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Help find Coseley Crimson Field medals

By Black Country Bugle  |  Posted: June 12, 2014

Tilly's medals, from left, British War Medal, Victory Medal, QAIMNS Reservist medal, Nursing Association badge and Iron Cross (bottom)

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THE recent BBC1 popular TV series on the frontline medics in World War One, The Crimson Field, has spurred a Bugle reader to find two medals missing for 100 years that belonged to his great aunt.

Staff Nurse Matilda Goodhall Tate, known as Tilly, was twice mentioned in dispatches. For her bravery and dedication to duty George V awarded her the Royal Red Cross Second Class.

Tilly, who was born in Coseley and lived for much of her life in Tividale, worked for many years as a nurse at a private hospital in Birmingham. But, on the outbreak of war in 1914, she volunteered for overseas service with the Queen Alexandra's Imperial Military Nursing Service, serving on the front line in Salonika, Italy and France.

At the end of the war she also received three service medals, the 1914-15 Star, British War Medal and the Victory Medal.

However, her great nephew and Bugle reader John C. Tate, of Hawne, said two of the medals have been lost.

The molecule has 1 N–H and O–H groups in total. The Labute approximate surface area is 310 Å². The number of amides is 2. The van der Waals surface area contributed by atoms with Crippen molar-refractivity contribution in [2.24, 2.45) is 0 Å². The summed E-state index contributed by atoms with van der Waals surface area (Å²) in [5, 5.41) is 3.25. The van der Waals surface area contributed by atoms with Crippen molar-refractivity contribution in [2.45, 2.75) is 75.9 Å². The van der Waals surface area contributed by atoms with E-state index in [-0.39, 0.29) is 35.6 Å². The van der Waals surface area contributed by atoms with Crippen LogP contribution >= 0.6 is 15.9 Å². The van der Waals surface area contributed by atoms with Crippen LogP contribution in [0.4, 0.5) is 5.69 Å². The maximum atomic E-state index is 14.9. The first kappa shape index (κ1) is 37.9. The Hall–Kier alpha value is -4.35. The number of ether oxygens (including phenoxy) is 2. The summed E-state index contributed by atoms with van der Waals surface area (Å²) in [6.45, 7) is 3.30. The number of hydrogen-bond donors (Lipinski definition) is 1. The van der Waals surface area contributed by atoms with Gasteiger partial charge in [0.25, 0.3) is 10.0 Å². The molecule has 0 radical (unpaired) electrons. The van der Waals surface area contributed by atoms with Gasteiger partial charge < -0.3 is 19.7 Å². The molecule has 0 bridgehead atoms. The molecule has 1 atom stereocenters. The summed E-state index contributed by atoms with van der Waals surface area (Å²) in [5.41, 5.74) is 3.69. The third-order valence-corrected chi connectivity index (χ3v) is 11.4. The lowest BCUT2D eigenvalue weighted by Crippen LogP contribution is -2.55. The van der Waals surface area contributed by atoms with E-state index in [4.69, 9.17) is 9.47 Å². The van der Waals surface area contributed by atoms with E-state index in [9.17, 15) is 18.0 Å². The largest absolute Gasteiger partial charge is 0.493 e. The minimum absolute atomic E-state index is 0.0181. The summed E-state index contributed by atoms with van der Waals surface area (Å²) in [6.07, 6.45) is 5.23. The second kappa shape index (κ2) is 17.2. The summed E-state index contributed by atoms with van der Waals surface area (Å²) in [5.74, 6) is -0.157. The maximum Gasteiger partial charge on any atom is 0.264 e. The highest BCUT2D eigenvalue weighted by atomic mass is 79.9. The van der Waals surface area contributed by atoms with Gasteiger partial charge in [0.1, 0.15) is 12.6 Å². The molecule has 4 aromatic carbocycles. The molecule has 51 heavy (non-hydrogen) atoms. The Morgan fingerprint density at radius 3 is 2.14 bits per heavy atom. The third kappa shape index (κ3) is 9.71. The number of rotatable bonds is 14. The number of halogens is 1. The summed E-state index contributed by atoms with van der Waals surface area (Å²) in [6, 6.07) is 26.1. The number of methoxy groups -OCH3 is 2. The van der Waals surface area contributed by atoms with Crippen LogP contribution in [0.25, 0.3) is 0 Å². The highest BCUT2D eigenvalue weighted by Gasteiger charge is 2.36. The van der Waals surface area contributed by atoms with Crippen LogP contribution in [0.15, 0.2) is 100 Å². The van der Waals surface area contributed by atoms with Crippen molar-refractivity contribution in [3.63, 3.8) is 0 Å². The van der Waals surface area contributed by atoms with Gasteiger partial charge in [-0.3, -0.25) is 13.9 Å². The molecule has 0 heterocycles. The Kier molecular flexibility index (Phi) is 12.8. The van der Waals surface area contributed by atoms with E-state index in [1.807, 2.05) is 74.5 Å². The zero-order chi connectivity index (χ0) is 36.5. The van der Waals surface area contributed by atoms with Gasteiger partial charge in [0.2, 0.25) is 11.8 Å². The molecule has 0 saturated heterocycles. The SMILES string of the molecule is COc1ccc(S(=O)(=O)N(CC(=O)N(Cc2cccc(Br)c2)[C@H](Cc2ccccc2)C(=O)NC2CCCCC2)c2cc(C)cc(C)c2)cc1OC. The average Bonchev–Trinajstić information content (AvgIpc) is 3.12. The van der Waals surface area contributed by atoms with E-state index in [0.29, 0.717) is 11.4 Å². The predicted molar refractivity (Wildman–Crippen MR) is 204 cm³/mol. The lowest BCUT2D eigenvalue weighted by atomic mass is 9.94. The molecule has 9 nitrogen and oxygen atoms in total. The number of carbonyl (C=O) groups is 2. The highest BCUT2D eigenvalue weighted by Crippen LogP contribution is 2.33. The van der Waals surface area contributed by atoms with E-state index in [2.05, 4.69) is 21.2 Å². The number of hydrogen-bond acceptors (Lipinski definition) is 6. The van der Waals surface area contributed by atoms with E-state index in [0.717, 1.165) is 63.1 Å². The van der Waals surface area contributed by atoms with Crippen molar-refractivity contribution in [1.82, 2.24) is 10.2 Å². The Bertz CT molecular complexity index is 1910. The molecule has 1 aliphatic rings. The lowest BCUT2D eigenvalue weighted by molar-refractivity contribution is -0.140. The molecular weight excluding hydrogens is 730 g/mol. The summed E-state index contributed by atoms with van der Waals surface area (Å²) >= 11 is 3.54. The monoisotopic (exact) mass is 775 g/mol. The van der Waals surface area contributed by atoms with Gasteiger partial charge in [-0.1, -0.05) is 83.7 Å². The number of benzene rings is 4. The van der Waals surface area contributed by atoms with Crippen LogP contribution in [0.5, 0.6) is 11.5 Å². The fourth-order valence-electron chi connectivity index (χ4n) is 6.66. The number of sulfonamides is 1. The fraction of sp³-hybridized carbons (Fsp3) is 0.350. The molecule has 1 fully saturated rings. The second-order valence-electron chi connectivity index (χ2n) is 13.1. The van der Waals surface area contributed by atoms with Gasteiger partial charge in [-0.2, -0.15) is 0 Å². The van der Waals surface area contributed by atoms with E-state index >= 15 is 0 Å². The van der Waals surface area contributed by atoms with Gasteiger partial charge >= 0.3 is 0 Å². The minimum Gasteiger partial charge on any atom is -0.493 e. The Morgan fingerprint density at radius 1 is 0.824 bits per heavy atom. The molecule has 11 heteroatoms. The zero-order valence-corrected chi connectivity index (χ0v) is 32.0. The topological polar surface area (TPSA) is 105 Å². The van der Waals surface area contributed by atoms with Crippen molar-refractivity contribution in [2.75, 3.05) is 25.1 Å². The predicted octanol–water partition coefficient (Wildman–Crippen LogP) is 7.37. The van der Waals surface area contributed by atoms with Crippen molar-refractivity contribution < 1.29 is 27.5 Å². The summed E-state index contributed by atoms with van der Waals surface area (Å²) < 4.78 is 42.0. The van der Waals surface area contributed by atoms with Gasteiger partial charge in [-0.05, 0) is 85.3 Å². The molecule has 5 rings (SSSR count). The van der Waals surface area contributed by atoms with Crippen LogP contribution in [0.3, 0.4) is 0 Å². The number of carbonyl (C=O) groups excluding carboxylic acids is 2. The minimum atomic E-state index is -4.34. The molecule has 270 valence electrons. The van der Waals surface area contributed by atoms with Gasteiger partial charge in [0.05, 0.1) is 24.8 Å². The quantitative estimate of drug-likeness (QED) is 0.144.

"Sadly, the 1914-15 Star with Mentioned in Dispatches oak leaves and the silver Royal Red Cross went missing soon after her death in 1946," said John.

Now he is appealing to Bugle readers for help in tracing the missing medals.

"The 1914-15 Star would have been inscribed 'S/Nurse M.G. Tate' though I believe that the RRC carried no such inscription as a matter of policy," he continued. "We would like to get them all together again, so if anyone has knowledge as to the whereabouts of either of these medals could they please inform the Tate family via the editor of the Bugle?"

Our photograph, top right, also shows Matilda's other WWI medals. "The medal with the 'R' is the QAIMNS Reservists medal," explains John. "If you've been watching The Crimson Field on TV you'll have seen some of the nurses wearing it. The other cross is the badge of 'Miss Storer's Nursing Association', with the coat of arms and motto of the City of Birmingham in the centre."

However, Tilly was not awarded the Iron Cross by the Germans.

"That one was given to her by a Canadian officer she had nursed, as a thank you," said John. "It had been removed by him from a dead German soldier."

Can you help John find his great-aunt's missing medals? If you have any information on their whereabouts contact editor@black countrybugle.co.uk, call 01384 567678 or write to 41 High Street, Cradley Heath, B64 5HL.

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